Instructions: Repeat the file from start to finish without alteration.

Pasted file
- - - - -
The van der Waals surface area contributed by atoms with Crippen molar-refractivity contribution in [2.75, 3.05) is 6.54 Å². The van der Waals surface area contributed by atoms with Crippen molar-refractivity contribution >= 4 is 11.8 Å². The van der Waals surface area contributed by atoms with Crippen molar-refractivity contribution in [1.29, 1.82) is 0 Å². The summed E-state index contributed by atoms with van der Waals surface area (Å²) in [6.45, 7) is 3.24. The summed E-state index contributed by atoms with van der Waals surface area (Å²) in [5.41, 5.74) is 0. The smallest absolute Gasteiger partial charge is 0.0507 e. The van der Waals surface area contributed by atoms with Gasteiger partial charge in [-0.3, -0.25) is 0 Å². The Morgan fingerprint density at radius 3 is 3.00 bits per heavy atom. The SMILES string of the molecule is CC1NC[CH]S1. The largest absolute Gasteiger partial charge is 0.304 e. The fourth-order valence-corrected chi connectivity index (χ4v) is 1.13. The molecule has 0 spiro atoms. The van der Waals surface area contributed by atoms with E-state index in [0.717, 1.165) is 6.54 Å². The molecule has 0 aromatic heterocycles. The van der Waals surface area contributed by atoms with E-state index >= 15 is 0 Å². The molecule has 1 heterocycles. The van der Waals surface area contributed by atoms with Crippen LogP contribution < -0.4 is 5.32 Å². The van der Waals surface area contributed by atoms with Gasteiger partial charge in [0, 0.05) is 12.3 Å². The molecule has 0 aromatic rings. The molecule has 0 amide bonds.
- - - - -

The van der Waals surface area contributed by atoms with Crippen molar-refractivity contribution in [2.75, 3.05) is 6.54 Å². The van der Waals surface area contributed by atoms with Crippen molar-refractivity contribution >= 4 is 11.8 Å². The van der Waals surface area contributed by atoms with Crippen molar-refractivity contribution in [1.29, 1.82) is 0 Å². The summed E-state index contributed by atoms with van der Waals surface area (Å²) in [6.45, 7) is 3.24. The summed E-state index contributed by atoms with van der Waals surface area (Å²) in [5.41, 5.74) is 0. The smallest absolute Gasteiger partial charge is 0.0507 e. The van der Waals surface area contributed by atoms with Gasteiger partial charge in [-0.3, -0.25) is 0 Å². The Morgan fingerprint density at radius 3 is 3.00 bits per heavy atom. The SMILES string of the molecule is CC1NC[CH]S1. The largest absolute Gasteiger partial charge is 0.304 e. The fourth-order valence-corrected chi connectivity index (χ4v) is 1.13. The molecule has 0 spiro atoms. The van der Waals surface area contributed by atoms with E-state index in [0.717, 1.165) is 6.54 Å². The molecule has 0 aromatic heterocycles. The van der Waals surface area contributed by atoms with E-state index >= 15 is 0 Å². The molecule has 1 heterocycles. The van der Waals surface area contributed by atoms with Crippen LogP contribution < -0.4 is 5.32 Å². The van der Waals surface area contributed by atoms with Gasteiger partial charge in [0, 0.05) is 12.3 Å². The molecule has 0 aromatic rings. The molecule has 0 amide bonds.